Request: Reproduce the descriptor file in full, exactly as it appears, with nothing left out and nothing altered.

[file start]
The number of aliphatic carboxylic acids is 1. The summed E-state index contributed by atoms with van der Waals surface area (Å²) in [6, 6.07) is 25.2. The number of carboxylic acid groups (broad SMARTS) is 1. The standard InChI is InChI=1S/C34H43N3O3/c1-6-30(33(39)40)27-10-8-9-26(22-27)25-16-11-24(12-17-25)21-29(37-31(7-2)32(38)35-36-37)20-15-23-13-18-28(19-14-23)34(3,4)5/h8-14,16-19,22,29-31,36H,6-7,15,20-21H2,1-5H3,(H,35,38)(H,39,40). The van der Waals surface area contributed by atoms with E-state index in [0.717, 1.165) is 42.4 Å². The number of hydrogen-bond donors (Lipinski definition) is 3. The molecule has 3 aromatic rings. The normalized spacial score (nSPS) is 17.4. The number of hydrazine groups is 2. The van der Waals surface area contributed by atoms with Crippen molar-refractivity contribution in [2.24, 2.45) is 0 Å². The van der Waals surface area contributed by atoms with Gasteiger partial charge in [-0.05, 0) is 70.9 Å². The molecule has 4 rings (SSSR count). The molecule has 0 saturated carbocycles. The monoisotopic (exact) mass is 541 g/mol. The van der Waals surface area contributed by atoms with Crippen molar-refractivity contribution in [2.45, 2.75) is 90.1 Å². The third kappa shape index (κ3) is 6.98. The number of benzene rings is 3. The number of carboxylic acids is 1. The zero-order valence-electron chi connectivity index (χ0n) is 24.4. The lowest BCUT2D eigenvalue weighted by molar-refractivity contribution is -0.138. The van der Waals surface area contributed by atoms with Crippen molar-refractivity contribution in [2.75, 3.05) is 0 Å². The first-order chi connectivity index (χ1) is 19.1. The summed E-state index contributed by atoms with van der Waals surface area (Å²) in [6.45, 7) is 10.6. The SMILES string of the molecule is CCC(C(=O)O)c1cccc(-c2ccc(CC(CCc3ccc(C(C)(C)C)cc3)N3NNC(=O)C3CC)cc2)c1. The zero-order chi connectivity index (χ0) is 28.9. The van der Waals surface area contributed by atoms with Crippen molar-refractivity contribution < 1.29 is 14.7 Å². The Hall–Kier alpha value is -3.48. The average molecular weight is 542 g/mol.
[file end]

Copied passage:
The number of aliphatic carboxylic acids is 1. The summed E-state index contributed by atoms with van der Waals surface area (Å²) in [6, 6.07) is 25.2. The number of carboxylic acid groups (broad SMARTS) is 1. The standard InChI is InChI=1S/C34H43N3O3/c1-6-30(33(39)40)27-10-8-9-26(22-27)25-16-11-24(12-17-25)21-29(37-31(7-2)32(38)35-36-37)20-15-23-13-18-28(19-14-23)34(3,4)5/h8-14,16-19,22,29-31,36H,6-7,15,20-21H2,1-5H3,(H,35,38)(H,39,40). The van der Waals surface area contributed by atoms with E-state index in [0.717, 1.165) is 42.4 Å². The number of hydrogen-bond donors (Lipinski definition) is 3. The molecule has 3 aromatic rings. The normalized spacial score (nSPS) is 17.4. The number of hydrazine groups is 2. The van der Waals surface area contributed by atoms with Crippen molar-refractivity contribution in [2.24, 2.45) is 0 Å². The van der Waals surface area contributed by atoms with Gasteiger partial charge in [-0.05, 0) is 70.9 Å². The molecule has 4 rings (SSSR count). The molecule has 0 saturated carbocycles. The monoisotopic (exact) mass is 541 g/mol. The van der Waals surface area contributed by atoms with Crippen molar-refractivity contribution in [2.45, 2.75) is 90.1 Å². The third kappa shape index (κ3) is 6.98. The number of benzene rings is 3. The number of carboxylic acids is 1. The zero-order valence-electron chi connectivity index (χ0n) is 24.4. The lowest BCUT2D eigenvalue weighted by molar-refractivity contribution is -0.138. The van der Waals surface area contributed by atoms with Crippen molar-refractivity contribution in [2.75, 3.05) is 0 Å². The first-order chi connectivity index (χ1) is 19.1. The summed E-state index contributed by atoms with van der Waals surface area (Å²) in [6.45, 7) is 10.6. The SMILES string of the molecule is CCC(C(=O)O)c1cccc(-c2ccc(CC(CCc3ccc(C(C)(C)C)cc3)N3NNC(=O)C3CC)cc2)c1. The zero-order chi connectivity index (χ0) is 28.9. The van der Waals surface area contributed by atoms with Crippen molar-refractivity contribution < 1.29 is 14.7 Å². The Hall–Kier alpha value is -3.48. The average molecular weight is 542 g/mol.